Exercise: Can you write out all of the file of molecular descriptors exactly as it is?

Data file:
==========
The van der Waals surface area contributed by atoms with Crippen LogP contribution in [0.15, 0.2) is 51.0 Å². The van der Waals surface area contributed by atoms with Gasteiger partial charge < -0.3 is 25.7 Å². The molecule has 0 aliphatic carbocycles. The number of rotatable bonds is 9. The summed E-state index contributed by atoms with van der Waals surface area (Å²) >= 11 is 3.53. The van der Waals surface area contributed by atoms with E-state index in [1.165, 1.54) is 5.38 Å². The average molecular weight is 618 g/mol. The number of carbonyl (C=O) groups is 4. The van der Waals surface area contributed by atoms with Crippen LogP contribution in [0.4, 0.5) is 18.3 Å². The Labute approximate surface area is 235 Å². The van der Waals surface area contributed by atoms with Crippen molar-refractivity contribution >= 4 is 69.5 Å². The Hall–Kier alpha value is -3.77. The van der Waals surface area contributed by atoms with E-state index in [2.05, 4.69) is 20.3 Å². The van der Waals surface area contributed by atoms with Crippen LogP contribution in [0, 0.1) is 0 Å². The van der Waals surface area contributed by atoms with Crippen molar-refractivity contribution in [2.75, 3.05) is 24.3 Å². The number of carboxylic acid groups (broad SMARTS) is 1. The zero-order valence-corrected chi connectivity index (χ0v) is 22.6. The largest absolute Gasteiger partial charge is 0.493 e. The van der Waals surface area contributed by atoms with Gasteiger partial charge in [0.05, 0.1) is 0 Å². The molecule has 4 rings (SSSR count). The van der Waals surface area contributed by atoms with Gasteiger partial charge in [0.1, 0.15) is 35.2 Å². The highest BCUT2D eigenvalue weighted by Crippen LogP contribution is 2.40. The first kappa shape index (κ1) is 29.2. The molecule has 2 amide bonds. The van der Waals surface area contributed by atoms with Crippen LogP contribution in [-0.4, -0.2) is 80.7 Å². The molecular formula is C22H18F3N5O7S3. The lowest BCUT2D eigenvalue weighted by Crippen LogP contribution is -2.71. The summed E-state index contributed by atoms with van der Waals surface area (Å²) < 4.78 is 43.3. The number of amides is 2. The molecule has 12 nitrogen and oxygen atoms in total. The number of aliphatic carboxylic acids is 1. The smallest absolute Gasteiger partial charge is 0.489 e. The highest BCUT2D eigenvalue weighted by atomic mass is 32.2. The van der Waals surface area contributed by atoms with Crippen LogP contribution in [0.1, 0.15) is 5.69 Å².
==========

The van der Waals surface area contributed by atoms with Crippen LogP contribution in [0.15, 0.2) is 51.0 Å². The van der Waals surface area contributed by atoms with Gasteiger partial charge < -0.3 is 25.7 Å². The molecule has 0 aliphatic carbocycles. The number of rotatable bonds is 9. The summed E-state index contributed by atoms with van der Waals surface area (Å²) >= 11 is 3.53. The van der Waals surface area contributed by atoms with E-state index in [1.165, 1.54) is 5.38 Å². The average molecular weight is 618 g/mol. The number of carbonyl (C=O) groups is 4. The van der Waals surface area contributed by atoms with Crippen LogP contribution in [0.4, 0.5) is 18.3 Å². The Labute approximate surface area is 235 Å². The van der Waals surface area contributed by atoms with Crippen molar-refractivity contribution >= 4 is 69.5 Å². The Hall–Kier alpha value is -3.77. The van der Waals surface area contributed by atoms with E-state index in [2.05, 4.69) is 20.3 Å². The van der Waals surface area contributed by atoms with Crippen LogP contribution in [0, 0.1) is 0 Å². The van der Waals surface area contributed by atoms with Crippen molar-refractivity contribution in [2.75, 3.05) is 24.3 Å². The number of carboxylic acid groups (broad SMARTS) is 1. The zero-order valence-corrected chi connectivity index (χ0v) is 22.6. The largest absolute Gasteiger partial charge is 0.493 e. The van der Waals surface area contributed by atoms with Gasteiger partial charge in [0.05, 0.1) is 0 Å². The molecule has 4 rings (SSSR count). The van der Waals surface area contributed by atoms with Gasteiger partial charge in [0.1, 0.15) is 35.2 Å². The highest BCUT2D eigenvalue weighted by Crippen LogP contribution is 2.40. The first kappa shape index (κ1) is 29.2. The molecule has 2 amide bonds. The van der Waals surface area contributed by atoms with Crippen LogP contribution in [-0.4, -0.2) is 80.7 Å². The molecular formula is C22H18F3N5O7S3. The lowest BCUT2D eigenvalue weighted by Crippen LogP contribution is -2.71. The summed E-state index contributed by atoms with van der Waals surface area (Å²) < 4.78 is 43.3. The number of amides is 2. The molecule has 12 nitrogen and oxygen atoms in total. The number of aliphatic carboxylic acids is 1. The smallest absolute Gasteiger partial charge is 0.489 e. The highest BCUT2D eigenvalue weighted by atomic mass is 32.2. The van der Waals surface area contributed by atoms with Crippen LogP contribution in [0.1, 0.15) is 5.69 Å².